• FIRRMA defines “critical infrastructure” to include “systems and assets, whether physical or virtual, so vital to the United States that the incapacity or destruction of such systems or assets would have a debilitating impact on national security.” Unlike FIRRMA’s definition of critical technology (discussed below), the definition of “critical infrastructure” is subject to regulations prescribed by the Committee.
  • FIRRMA limits the definition of “critical technologies” to specific categories of items, including “emerging and foundational technologies” identified pursuant to the Export Control and Reform Act of 2018 (“ECRA”) (discussed below). This means that CFIUS does not independently determine what constitutes a critical technology for purposes of its review. Instead, such critical technologies are designated through an interagency notice and comment process among the President and Secretaries of Commerce, Defense, State, Energy, and the heads of other federal agencies, as appropriate.

Passive Limited Partners

Prior to FIRRMA’s passage, acquisitions of less than 10% for purposes of passive investments generally fell outside the scope of CFIUS’s jurisdiction (though, in practice, CFIUS construed the term “passive investments” narrowly). Now, a passive minority investment may be included within the scope of CFIUS’s jurisdiction in a formal sense: any investment involving critical infrastructure, critical technologies, or sensitive personal data, passive or otherwise, may fall within the scope of CFIUS’s jurisdiction, as long as it includes the “other investment” factors enumerated above (namely, access to material nonpublic technical information, membership or observer rights on the board of directors, or involvement in substantive decision-making of a U.S. business).

Enhanced Export Control Regime on Emerging Technologies

Designation of “Emerging and Foundational Technologies”

The 2019 NDAA also resulted in the passage of the ECRA, which, as mentioned, requires the President and the Secretaries of Commerce, Defense, Energy, State, and the heads of other relevant agencies to engage in an interagency process to identify “emerging and foundational technologies” that “are essential to the national security of the United States.” While such technologies are not specifically identified by the legislation, it is widely expected that they will include those related to artificial intelligence, autonomous vehicles, navigation, robotics, and 3D printing, many of which currently are not subject to any specific export licensing requirements. In designating such technologies, participating agencies are required to take into account a range of information, including:

  • public sources;
  • classified intelligence;
  • information relating to CFIUS reviews;
  • the development of emerging and foundational technologies abroad; and
  • the impact that export controls could have on the development of these technologies in the United States.

Additionally, the designation of any “emerging and foundational technology” must be subject to a notice and comment period, meaning that the government must provide public notice of a pending designation and industries and the public must be given an opportunity to provide comments.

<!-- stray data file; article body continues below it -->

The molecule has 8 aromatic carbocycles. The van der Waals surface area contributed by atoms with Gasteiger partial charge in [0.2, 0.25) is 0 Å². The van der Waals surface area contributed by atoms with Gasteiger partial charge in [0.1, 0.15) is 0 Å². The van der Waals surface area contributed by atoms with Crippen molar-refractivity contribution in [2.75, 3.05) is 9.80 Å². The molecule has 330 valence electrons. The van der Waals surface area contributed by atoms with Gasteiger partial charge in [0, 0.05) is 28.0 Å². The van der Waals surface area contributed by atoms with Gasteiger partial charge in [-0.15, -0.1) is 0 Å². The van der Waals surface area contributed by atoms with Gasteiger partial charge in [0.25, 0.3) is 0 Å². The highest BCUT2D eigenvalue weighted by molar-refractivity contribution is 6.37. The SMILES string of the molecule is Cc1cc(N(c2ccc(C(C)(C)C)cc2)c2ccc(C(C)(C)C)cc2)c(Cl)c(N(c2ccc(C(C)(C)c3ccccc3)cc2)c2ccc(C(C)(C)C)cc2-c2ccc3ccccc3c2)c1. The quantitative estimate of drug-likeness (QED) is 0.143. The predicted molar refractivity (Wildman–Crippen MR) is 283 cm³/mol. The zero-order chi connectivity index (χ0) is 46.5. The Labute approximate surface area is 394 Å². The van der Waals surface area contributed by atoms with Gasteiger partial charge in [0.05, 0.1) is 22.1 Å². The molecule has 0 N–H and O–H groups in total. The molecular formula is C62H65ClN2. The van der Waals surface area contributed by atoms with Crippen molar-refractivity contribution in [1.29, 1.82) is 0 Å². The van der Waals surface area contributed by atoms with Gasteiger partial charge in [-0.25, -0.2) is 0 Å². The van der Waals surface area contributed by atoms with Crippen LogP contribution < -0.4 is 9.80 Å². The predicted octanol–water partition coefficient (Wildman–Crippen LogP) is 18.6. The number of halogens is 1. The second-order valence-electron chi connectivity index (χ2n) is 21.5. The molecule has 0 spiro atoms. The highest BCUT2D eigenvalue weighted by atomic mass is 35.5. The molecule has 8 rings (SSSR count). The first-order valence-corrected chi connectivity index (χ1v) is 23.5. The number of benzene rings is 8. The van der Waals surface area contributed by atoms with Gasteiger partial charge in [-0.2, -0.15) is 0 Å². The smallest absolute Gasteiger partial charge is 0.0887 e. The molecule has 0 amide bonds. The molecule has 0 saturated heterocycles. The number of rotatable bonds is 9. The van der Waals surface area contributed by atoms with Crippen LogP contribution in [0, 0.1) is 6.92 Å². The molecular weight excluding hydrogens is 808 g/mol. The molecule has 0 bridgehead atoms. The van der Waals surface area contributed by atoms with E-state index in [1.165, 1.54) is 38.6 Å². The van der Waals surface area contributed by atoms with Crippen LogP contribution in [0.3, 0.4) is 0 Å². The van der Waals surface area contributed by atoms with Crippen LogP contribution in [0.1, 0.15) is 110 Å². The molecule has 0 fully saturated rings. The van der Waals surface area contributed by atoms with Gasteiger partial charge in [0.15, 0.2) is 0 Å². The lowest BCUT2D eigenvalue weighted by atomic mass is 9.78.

Licensing and Export Controls for “Emerging and Foundational Technologies”

The Secretary of Commerce, as head of the agency primarily charged with enforcement of the Export Administration Regulations (“EAR”), will determine the levels of control and export licensing requirements for such designated emerging and foundational technologies. At a minimum, a license will be required to export these technologies to countries subject to an arms embargo (such as China), though other country-specific licensing requirements could also be imposed.

In considering license requests, the ECRA directs the Department of Commerce to take into account intelligence “regarding any threat to the national security of the United States posed by the proposed export, reexport, or transfer” of the technology. In processing export license applications that involve “a joint venture, joint development agreement, or similar collaborative arrangement,” the Department of Commerce may require the applicant to identify foreign persons participating in the arrangement, as well as “any foreign person with significant ownership interest in a foreign person participating in the arrangement.”

The ECRA bars the Department of Commerce from imposing export controls on certain items that are already exempt from sanctions controls, such as donations of humanitarian aid and certain types of information materials. In addition, the ECRA also clarifies that the Department of Commerce is not required to impose licensing requirements for certain types of transactions, including:

  • ordinary course commercial activities, such as the export of finished items and the provision of associated technology and related services that are generally made available to customers, distributors, or resellers;
  • the export of equipment and the provision of associated technology if the transfer could not result in a foreign person using the equipment to produce critical technologies;
  • the procurement by a U.S. company of goods or services, including manufacturing services, from a foreign entity, so long as the foreign person has no rights to exploit this technology apart from using it to provide the procured goods or services; and
  • contributions and associated support to industry standard-setting organizations, including licenses and commitments to license intellectual property.